The iPod mini is a hot seller | iLounge News


The iPod mini is a hot seller

“‘The demand is incredible,’ says Wahrman at J&R, who had 25 of the silver minis left in stock Thursday. Best Buy and Amazon, on their Web sites, said they were sold out. Savvy entrepreneurs were auctioning minis on eBay with starting bids ranging from $299 to $310.

On its Web site, Apple tells shoppers to expect a one- to three-week wait. ‘We’re asking people to be patient with us,’ says Greg Joswiak, Apple marketing vice president.

It’s not a component shortage that’s causing the backlog. ‘We’re making and shipping them as fast as we can,’ Joswiak says. He says teens are taking to the cool colors. And the mini is appealing to athletic fans, who like exercising with an ultralight device.”

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I belive it there so i cool im glad i got my gold one!

Posted by PG Dawg in Irvine, CA on March 5, 2004 at 9:42 AM (CST)


Nothing at *all* to do with the muvos being basically impossible to find and people wanting to rip out the $500 hard drives, I’m sure.

Posted by JC in Irvine, CA on March 5, 2004 at 10:41 AM (CST)


“Wahrman calls Creative’s MuVo2 “the iPod mini killer.” Like the mini, it also has 4 GB of storage. The Rio Nitrus is 1.5 GB. “I just got in the MuVo2 and sold my entire order the first weekend, all 540 of them,” he says.”

What a ridiculous statement.  There is absolutely nothing out there that is an iPod mini killer!  Does the MuVo2 do iTMS?  These “experts” and such always seems to ignore the fact that with the iPod and iPod mini you are buying into the seamless iTMS experience as well.

Posted by The Raven in Irvine, CA on March 5, 2004 at 10:46 AM (CST)


you’re assuming that itunes is a standard—that people actually want that “iTMS experience” that others have bought into. what if i thought the iTMS experience was crap? why would i want that kind of experience?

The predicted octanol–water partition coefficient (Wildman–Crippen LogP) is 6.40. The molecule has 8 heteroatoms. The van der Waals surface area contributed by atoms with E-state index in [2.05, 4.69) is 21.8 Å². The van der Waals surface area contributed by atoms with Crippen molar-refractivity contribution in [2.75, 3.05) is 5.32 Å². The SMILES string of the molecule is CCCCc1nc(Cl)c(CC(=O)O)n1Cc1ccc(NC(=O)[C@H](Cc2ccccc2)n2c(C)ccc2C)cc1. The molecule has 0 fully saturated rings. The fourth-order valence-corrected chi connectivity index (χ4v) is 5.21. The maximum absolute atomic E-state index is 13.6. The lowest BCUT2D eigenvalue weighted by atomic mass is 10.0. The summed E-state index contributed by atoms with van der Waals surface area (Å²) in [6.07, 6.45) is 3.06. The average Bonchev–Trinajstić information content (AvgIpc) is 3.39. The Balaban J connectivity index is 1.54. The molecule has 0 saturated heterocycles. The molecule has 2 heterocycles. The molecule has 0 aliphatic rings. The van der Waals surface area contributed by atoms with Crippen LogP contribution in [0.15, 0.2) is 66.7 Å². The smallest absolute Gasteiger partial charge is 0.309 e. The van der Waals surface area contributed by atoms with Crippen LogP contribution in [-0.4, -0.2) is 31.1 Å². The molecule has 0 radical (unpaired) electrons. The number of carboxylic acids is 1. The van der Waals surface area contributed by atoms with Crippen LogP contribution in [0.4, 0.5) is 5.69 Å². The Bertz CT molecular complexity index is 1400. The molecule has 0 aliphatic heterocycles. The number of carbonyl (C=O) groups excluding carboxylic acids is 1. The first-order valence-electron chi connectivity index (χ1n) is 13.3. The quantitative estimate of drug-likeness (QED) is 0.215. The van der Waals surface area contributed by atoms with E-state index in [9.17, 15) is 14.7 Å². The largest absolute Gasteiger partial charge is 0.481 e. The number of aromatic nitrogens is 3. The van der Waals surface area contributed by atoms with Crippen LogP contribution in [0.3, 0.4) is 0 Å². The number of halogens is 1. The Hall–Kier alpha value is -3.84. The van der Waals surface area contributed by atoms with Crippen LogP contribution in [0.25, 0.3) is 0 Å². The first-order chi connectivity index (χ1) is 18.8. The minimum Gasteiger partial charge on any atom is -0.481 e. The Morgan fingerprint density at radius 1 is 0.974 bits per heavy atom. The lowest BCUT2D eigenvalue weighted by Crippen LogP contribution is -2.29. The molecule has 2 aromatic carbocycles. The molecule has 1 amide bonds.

Posted by eh in Irvine, CA on March 5, 2004 at 11:11 AM (CST)


Well, eh…

I never said that iTunes is a standard, but if you want to take that route, then by Microsoft’s standards, it is a standard!  It has the “market share”, so I guess it is the defacto standard.

You can choose whichever experience you want. Go buy your cheap MuVo2 if that is your bag.  You may find iTMS to be crap, but most of the market ain’t on your side.

Hey, I’ve got a “What if?” for you:  What if you decide to think before you type?

Posted by The Raven in Irvine, CA on March 5, 2004 at 11:26 AM (CST)


Saying something is an “ipod killer” just because it has the same size hard drive is weak.  I bought my iPod and iPod mini because of the exceptional design and attention to detail Apple gives all their products.  I, for one, enjoy using well-designed products.  The world could use more of them.

Posted by Michael Sherman in Irvine, CA on March 5, 2004 at 11:58 AM (CST)


The iTMS may be the market leader in online music stores, but it’s the market leader in a market that is a small fraction of the overall music market.  Most people that buy mp3 players don’t buy much music online and I doubt it’s a big factor in purchasing decisions.  The average consumer probably has no idea that there are different formats between the different online music stores.  I don’t buy music online because I think it’s overpriced for what you get.

Posted by wickerbill in Irvine, CA on March 5, 2004 at 12:08 PM (CST)


Down to 54% in the most recent survey. Apparently Napster is having an impact.

Maybe it will go back up. Maybe Napster will go bust. Or maybe iTMS will end up with around 30% market share, with the market split between iTMS, Napster, O2, and so on?

In any case, there is no money in selling downloads. The subscription model is a much better money earner - and Napster offers both.